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At the gate

  • By Mark Gordon
  • | 11:00 a.m. May 12, 2017
  • | 2 Free Articles Remaining!
  • Strategies
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Few topics squeeze out more angst for company board members than two words: data breach.

The list of giant businesses to suffer that fate includes Home Depot, Target and Fort Myers-based 21st Century Oncology, among others. Yet even with all the publicity, a wide gulf remains in how board members learn about data breaches, deal with them and help their companies recover, according to a new survey.

The survey, the Cyber Balance Sheet Report, is from Tampa-based Focal Point Data Risk LLC, a cybersecurity and data risk management firm formerly named Sunera. The Cyentia Institute, a Virginia cybersecurity research services firm, is the lead independent researcher on the report. Both entities say the survey, which includes interviews with scores of board members, chief information security officers and industry experts, is the first of its kind in the field.

“For years pundits have been saying 'cyber needs to be a boardroom issue,' but the Cyber Balance Sheet Report replaces this sound bite with the most illuminating look yet at where cyber issues are making headway with boards or falling off the table,” says Focal Point CEO Yong-Gon Chon. “There is a jargon of cybersecurity, and that's not the jargon of business.”

Chon says a big goal of the report, and a summit Focal Point hosted in New York City in January, is to get board members and cybersecurity leaders to communicate better. “People are focused on the wrong things,” he says. “People need to focus not on getting a data breach because breaches are a fact of life today. People need to focus on negating the impact of a breach.”

The core of the issue, according to survey interviews, is many chief cybersecurity officers “consider interacting with the board to be the toughest part of their job.” The feeling is somewhat mutual. A board member is quoted in the report saying “security has a seat at the table, but has nothing to say. We're listening, but security mumbles.”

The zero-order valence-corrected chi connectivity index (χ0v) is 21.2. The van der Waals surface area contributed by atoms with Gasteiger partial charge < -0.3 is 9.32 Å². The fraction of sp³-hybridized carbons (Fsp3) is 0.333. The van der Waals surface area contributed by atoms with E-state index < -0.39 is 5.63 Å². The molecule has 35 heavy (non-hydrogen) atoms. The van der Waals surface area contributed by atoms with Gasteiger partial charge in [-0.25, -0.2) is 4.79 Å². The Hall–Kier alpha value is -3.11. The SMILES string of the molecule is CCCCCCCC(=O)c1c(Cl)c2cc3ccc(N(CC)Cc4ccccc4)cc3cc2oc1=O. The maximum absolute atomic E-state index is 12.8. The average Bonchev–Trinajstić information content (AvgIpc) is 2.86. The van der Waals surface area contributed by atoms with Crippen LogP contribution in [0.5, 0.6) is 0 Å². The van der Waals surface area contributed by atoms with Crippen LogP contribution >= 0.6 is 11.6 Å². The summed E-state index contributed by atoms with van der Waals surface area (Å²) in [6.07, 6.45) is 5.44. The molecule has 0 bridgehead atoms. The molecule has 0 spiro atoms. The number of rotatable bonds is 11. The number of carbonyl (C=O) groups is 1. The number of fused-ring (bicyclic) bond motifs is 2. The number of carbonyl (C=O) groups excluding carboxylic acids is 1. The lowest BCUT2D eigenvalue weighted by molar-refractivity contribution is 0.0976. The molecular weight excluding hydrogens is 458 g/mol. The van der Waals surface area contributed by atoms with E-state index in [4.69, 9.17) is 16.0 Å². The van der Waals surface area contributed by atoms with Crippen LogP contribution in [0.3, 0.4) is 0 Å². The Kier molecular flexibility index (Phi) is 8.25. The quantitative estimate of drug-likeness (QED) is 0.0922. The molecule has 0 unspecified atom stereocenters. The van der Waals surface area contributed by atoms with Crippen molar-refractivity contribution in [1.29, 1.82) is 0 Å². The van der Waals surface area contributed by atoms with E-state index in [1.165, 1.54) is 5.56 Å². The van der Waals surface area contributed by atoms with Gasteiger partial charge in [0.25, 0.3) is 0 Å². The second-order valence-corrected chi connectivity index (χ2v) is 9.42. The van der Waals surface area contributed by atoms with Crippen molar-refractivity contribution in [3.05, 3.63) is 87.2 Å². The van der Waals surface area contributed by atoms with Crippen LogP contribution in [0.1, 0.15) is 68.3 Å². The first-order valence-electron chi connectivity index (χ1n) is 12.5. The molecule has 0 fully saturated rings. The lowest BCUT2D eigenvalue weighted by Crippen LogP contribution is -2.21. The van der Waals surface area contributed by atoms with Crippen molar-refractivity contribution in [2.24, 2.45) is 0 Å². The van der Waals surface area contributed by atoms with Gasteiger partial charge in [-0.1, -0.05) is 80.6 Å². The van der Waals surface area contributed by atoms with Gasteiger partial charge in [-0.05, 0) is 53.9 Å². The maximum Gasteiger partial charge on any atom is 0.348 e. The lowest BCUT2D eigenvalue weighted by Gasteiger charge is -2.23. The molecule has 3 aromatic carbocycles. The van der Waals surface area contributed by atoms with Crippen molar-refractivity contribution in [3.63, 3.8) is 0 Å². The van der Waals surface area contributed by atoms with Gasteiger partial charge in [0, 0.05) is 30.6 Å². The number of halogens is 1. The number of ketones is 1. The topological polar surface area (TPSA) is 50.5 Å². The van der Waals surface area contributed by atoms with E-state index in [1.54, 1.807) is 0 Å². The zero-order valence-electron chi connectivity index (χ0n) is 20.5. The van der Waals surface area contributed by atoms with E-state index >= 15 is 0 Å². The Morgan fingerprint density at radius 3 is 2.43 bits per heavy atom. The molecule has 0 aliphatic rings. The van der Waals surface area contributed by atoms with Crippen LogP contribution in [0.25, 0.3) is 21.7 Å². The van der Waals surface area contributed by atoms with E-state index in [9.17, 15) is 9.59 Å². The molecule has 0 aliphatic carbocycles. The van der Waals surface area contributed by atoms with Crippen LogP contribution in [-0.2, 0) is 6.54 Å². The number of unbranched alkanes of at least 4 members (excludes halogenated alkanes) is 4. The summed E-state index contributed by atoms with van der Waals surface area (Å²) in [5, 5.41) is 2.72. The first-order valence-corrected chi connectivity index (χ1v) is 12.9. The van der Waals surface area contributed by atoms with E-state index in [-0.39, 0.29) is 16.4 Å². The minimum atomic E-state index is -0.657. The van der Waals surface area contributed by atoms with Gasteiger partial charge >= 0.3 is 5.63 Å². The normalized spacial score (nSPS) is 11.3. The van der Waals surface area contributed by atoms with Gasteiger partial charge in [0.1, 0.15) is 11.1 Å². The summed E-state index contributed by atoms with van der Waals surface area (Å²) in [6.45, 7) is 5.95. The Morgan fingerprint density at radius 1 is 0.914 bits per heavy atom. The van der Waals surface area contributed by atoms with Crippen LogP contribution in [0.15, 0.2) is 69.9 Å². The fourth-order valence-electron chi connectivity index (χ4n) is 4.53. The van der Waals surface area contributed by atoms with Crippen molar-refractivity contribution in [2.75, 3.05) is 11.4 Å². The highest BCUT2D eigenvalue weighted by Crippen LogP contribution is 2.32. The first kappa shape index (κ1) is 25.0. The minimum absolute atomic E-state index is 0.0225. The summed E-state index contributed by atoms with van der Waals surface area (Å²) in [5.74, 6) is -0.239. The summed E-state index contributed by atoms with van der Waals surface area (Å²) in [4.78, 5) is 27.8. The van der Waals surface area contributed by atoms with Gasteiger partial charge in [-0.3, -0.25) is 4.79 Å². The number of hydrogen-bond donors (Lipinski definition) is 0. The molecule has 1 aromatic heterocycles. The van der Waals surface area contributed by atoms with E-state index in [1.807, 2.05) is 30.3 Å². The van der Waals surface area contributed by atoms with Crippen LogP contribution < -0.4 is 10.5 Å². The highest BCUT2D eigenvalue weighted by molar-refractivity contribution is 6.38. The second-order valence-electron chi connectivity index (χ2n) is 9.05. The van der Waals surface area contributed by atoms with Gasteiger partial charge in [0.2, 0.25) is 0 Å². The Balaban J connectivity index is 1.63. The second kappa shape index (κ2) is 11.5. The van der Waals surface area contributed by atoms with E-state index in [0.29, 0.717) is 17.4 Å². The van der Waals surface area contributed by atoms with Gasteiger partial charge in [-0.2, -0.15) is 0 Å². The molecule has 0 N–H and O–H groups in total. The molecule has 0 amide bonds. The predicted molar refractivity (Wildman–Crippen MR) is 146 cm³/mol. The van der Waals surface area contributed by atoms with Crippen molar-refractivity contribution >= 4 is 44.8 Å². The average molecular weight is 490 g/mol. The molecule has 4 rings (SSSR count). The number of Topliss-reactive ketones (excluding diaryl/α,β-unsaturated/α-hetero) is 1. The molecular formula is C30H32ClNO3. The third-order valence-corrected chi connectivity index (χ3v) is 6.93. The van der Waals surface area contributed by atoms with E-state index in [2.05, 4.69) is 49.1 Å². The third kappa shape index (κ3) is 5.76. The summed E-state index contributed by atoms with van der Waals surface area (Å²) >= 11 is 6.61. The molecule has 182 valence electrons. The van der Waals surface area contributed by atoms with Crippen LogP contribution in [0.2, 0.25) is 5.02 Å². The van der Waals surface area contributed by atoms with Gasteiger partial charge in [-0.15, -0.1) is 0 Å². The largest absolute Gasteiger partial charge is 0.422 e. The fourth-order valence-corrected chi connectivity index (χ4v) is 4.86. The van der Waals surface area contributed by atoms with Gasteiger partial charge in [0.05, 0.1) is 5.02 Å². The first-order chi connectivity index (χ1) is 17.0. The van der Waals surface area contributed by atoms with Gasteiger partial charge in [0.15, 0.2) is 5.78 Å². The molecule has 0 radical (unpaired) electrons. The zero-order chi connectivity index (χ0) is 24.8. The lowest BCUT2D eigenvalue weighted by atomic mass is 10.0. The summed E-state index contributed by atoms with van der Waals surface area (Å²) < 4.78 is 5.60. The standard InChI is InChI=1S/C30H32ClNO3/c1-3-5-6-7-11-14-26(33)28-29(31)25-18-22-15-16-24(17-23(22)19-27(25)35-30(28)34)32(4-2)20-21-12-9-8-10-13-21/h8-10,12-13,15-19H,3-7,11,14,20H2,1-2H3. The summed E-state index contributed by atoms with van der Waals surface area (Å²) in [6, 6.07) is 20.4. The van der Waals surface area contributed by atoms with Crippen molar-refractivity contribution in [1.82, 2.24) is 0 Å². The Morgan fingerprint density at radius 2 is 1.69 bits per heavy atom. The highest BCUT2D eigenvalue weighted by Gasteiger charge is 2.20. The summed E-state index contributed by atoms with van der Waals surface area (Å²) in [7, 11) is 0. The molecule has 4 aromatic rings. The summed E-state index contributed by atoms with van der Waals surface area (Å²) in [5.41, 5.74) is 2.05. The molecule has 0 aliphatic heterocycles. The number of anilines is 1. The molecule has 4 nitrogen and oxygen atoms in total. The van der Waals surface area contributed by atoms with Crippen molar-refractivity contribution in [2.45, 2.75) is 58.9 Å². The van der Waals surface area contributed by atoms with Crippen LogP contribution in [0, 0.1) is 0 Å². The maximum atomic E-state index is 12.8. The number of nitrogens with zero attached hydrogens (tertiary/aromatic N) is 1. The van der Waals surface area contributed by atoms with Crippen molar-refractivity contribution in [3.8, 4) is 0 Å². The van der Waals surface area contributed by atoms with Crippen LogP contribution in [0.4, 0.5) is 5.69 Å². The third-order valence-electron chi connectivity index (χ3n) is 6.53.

Another inconsistency between board members and security officers is in ways to express risk. Board members' No. 1 preference, the report shows, is to “tell me a story: describe the problems and how we're solving them (or not.)” Their least preferred method is to “bring up your grades: develop a scoring approach and work to improve over time.”

Chief cybersecurity officers, the report states, flip the answers. They prefer to bring up the grades, something tangible, and last on their list is to tell a story.

One way to get both sides together, concludes the report, is through creating a cyber balance sheet — a statement of cyber assets, liabilities and capabilities within a company. “Quantifying cyber risk,” states the report, “requires a level of shared language and risk principles.”

The extensive project was a mid-six-figure investment for Focal Point, says Chon. In addition to the subject matter, Chon says the report, and the publicity he hopes it will generate, is a good branding move coming off the company's recent name change. “We wanted to blaze a trail with this,” Chon says. “This was the right way to present this data.”


The Cyber Balance Sheet report offers several tips for cybersecurity officials to communicate better with corporate board members. Tips include:
• relate to the business and avoid jargon;
• build security awareness, but avoid hype;
• be credible and candid;
• provide pointed evidence;
• know your audience;
• keep it simple, and interesting;
• show the plan and progress;
• don't re-create the wheel.


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